Development in Rural Areas

Part of the debate – in the House of Commons at 12:00 am on 7th February 1964.

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Photo of Mr James Dance Mr James Dance , Bromsgrove 12:00 am, 7th February 1964

Different parts of the country present different problems. For instance. The hon. Member for Devon, North (Mr. Thorpe) spoke of dwindling villages. In the Midlands, we have exactly the reverse. There, villages are growing so big so rapidly that they are destroying the beauty of the countryside. A new town is to be built in my constituency. I support the project because, of course, good homes must be found for people. But, if we are to have the new towns, let us try to preserve the beauty of the countryside.

Driving around the country, I am horrified to see villages being destroyed piecemeal. If, because of employment developments, more housing accommodation has to be put in certain districts, then let us have a decision to develop a particular village or town and leave the others alone. This is a very important aspect.

In mentioning two villages in my area, I want to make it clear to the clerk of the Bromsgrove Rural District Council that his administration is not being attacked. The villages are not even in the same county. The local parish councils and the people who live in the parishes are not kept sufficiently in touch with what is going on. For example, there is a housing estate in one beautiful old village, but no one knew anything about it until one morning a lot of gentlemen were found sticking pegs round a field. Notification of this sort of development ought to be displayed in the parish church so that the village people can learn what is proposed. I know that every parish is represented on the rural district council, but sometimes that representation is not all that brilliant, and in this case no one knew anything about the proposed development.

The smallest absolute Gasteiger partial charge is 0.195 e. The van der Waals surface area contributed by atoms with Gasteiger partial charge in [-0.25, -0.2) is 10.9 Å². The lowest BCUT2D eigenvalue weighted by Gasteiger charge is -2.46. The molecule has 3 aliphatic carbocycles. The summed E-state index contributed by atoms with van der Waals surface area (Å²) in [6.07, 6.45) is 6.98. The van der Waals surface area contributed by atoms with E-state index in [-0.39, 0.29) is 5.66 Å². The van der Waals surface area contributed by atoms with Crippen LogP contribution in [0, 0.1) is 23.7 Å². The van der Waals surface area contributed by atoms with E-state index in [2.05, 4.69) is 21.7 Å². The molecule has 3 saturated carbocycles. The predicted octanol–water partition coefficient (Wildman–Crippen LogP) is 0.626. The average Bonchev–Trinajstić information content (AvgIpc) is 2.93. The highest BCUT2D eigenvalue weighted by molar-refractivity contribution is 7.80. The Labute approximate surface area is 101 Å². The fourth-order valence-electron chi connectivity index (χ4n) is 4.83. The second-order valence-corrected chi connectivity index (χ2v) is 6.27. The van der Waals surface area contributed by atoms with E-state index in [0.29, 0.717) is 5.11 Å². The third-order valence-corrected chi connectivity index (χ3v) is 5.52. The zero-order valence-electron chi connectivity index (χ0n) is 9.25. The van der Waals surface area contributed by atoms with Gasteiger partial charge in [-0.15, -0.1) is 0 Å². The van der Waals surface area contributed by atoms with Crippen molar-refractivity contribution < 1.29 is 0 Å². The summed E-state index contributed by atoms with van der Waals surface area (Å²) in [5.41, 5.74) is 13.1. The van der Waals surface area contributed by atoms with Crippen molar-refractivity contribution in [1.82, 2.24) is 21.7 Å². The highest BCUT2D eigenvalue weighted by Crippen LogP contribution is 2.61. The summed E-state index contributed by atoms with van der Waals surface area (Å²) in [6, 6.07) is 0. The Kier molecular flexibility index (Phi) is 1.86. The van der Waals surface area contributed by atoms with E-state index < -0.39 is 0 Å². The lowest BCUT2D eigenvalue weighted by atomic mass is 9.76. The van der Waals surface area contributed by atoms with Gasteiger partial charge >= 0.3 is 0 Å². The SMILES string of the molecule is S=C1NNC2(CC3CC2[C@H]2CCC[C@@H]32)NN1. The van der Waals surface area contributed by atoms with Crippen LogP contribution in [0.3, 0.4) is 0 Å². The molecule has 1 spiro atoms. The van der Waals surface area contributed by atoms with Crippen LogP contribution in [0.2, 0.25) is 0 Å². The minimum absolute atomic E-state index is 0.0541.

It is also very important that local people should be consulted about the type of houses to be built in their village. In a village which I know very well, some county council houses have been built to house people working in the agriculture institute, and there are also rural district council houses in the village. They have no relationship to each other. They are of different colours and they do not fit with the countryside in any respect.

One of the finest examples of what I have in mind is to be found in the village of Aynho, which is to the south of Banbury. This is a beautiful old village with almost all the houses built entirely of stone. Some years ago, a new housing estate of quite a few houses was built. They were ordinary conventional houses made of brick, but the authorities were wise enough to face them with stone, with the result that Aynho is still a beautiful village. Surely more of this could be done. I hate to see buildings which are horrible and completely out of place in villages composed of thatched cottages and so on.